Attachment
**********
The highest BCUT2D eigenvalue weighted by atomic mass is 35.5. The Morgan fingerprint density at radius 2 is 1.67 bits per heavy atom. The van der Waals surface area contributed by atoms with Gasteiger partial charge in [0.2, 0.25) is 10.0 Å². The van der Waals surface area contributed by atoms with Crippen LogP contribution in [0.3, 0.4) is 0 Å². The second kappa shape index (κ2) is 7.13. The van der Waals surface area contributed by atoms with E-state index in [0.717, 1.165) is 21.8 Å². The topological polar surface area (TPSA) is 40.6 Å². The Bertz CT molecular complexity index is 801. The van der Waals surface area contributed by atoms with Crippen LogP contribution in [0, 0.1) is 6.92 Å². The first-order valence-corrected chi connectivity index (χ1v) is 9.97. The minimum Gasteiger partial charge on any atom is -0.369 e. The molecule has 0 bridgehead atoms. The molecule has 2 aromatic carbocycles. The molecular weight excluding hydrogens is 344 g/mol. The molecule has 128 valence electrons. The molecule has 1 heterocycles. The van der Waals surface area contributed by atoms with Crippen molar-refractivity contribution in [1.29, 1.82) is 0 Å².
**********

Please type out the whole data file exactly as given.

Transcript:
The highest BCUT2D eigenvalue weighted by atomic mass is 35.5. The Morgan fingerprint density at radius 2 is 1.67 bits per heavy atom. The van der Waals surface area contributed by atoms with Gasteiger partial charge in [0.2, 0.25) is 10.0 Å². The van der Waals surface area contributed by atoms with Crippen LogP contribution in [0.3, 0.4) is 0 Å². The second kappa shape index (κ2) is 7.13. The van der Waals surface area contributed by atoms with E-state index in [0.717, 1.165) is 21.8 Å². The topological polar surface area (TPSA) is 40.6 Å². The Bertz CT molecular complexity index is 801. The van der Waals surface area contributed by atoms with Crippen LogP contribution in [0, 0.1) is 6.92 Å². The first-order valence-corrected chi connectivity index (χ1v) is 9.97. The minimum Gasteiger partial charge on any atom is -0.369 e. The molecule has 0 bridgehead atoms. The molecule has 2 aromatic carbocycles. The molecular weight excluding hydrogens is 344 g/mol. The molecule has 128 valence electrons. The molecule has 1 heterocycles. The van der Waals surface area contributed by atoms with Crippen molar-refractivity contribution in [1.29, 1.82) is 0 Å².